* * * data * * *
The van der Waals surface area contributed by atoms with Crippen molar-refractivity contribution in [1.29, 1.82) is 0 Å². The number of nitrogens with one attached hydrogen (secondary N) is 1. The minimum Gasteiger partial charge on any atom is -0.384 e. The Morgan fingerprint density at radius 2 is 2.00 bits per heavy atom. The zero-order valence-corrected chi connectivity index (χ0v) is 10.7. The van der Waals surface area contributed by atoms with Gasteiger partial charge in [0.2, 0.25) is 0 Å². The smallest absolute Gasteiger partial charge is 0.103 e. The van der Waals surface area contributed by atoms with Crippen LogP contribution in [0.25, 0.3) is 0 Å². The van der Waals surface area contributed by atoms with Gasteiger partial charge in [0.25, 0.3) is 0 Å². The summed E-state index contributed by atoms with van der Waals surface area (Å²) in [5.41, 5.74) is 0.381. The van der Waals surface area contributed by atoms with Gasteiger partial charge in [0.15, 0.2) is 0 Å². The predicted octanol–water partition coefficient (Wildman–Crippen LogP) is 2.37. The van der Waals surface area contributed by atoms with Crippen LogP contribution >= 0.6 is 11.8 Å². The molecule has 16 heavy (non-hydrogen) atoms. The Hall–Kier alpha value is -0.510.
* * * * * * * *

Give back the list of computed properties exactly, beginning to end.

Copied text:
The van der Waals surface area contributed by atoms with Crippen molar-refractivity contribution in [1.29, 1.82) is 0 Å². The number of nitrogens with one attached hydrogen (secondary N) is 1. The minimum Gasteiger partial charge on any atom is -0.384 e. The Morgan fingerprint density at radius 2 is 2.00 bits per heavy atom. The zero-order valence-corrected chi connectivity index (χ0v) is 10.7. The van der Waals surface area contributed by atoms with Gasteiger partial charge in [0.2, 0.25) is 0 Å². The smallest absolute Gasteiger partial charge is 0.103 e. The van der Waals surface area contributed by atoms with Crippen LogP contribution in [0.25, 0.3) is 0 Å². The van der Waals surface area contributed by atoms with Gasteiger partial charge in [0.25, 0.3) is 0 Å². The summed E-state index contributed by atoms with van der Waals surface area (Å²) in [5.41, 5.74) is 0.381. The van der Waals surface area contributed by atoms with Gasteiger partial charge in [0.15, 0.2) is 0 Å². The predicted octanol–water partition coefficient (Wildman–Crippen LogP) is 2.37. The van der Waals surface area contributed by atoms with Crippen LogP contribution >= 0.6 is 11.8 Å². The molecule has 16 heavy (non-hydrogen) atoms. The Hall–Kier alpha value is -0.510.